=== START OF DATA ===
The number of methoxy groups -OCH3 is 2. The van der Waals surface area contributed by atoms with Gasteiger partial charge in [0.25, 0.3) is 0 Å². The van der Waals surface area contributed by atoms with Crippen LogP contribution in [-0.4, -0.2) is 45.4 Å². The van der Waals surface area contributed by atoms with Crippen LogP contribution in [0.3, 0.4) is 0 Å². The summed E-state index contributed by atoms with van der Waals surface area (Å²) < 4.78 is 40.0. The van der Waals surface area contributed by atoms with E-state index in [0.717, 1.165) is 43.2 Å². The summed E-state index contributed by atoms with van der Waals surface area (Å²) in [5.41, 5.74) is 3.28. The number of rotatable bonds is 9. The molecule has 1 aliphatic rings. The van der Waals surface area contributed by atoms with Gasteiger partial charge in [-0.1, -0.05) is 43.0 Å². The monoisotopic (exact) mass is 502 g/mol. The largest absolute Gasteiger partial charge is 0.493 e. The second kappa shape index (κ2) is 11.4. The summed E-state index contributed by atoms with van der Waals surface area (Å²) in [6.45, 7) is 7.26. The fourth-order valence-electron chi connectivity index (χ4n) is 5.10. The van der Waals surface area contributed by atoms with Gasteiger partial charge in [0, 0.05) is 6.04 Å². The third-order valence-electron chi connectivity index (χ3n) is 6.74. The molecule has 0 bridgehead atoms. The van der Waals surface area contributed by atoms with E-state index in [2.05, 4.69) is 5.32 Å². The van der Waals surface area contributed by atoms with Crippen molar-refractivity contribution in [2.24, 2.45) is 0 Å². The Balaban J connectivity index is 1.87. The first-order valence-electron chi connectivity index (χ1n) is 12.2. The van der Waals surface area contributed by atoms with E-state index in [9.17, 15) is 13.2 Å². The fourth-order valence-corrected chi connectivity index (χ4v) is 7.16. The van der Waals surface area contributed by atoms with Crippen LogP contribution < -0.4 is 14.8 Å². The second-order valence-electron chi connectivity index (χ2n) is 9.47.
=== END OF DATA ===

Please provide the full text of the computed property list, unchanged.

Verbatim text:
The number of methoxy groups -OCH3 is 2. The van der Waals surface area contributed by atoms with Gasteiger partial charge in [0.25, 0.3) is 0 Å². The van der Waals surface area contributed by atoms with Crippen LogP contribution in [-0.4, -0.2) is 45.4 Å². The van der Waals surface area contributed by atoms with Crippen LogP contribution in [0.3, 0.4) is 0 Å². The summed E-state index contributed by atoms with van der Waals surface area (Å²) < 4.78 is 40.0. The van der Waals surface area contributed by atoms with E-state index in [0.717, 1.165) is 43.2 Å². The summed E-state index contributed by atoms with van der Waals surface area (Å²) in [5.41, 5.74) is 3.28. The number of rotatable bonds is 9. The molecule has 1 aliphatic rings. The van der Waals surface area contributed by atoms with Gasteiger partial charge in [-0.1, -0.05) is 43.0 Å². The monoisotopic (exact) mass is 502 g/mol. The largest absolute Gasteiger partial charge is 0.493 e. The second kappa shape index (κ2) is 11.4. The summed E-state index contributed by atoms with van der Waals surface area (Å²) in [6.45, 7) is 7.26. The fourth-order valence-electron chi connectivity index (χ4n) is 5.10. The van der Waals surface area contributed by atoms with Gasteiger partial charge in [0, 0.05) is 6.04 Å². The third-order valence-electron chi connectivity index (χ3n) is 6.74. The molecule has 0 bridgehead atoms. The van der Waals surface area contributed by atoms with E-state index in [2.05, 4.69) is 5.32 Å². The van der Waals surface area contributed by atoms with Crippen molar-refractivity contribution in [2.24, 2.45) is 0 Å². The Balaban J connectivity index is 1.87. The first-order valence-electron chi connectivity index (χ1n) is 12.2. The van der Waals surface area contributed by atoms with E-state index in [9.17, 15) is 13.2 Å². The fourth-order valence-corrected chi connectivity index (χ4v) is 7.16. The van der Waals surface area contributed by atoms with Crippen LogP contribution < -0.4 is 14.8 Å². The second-order valence-electron chi connectivity index (χ2n) is 9.47.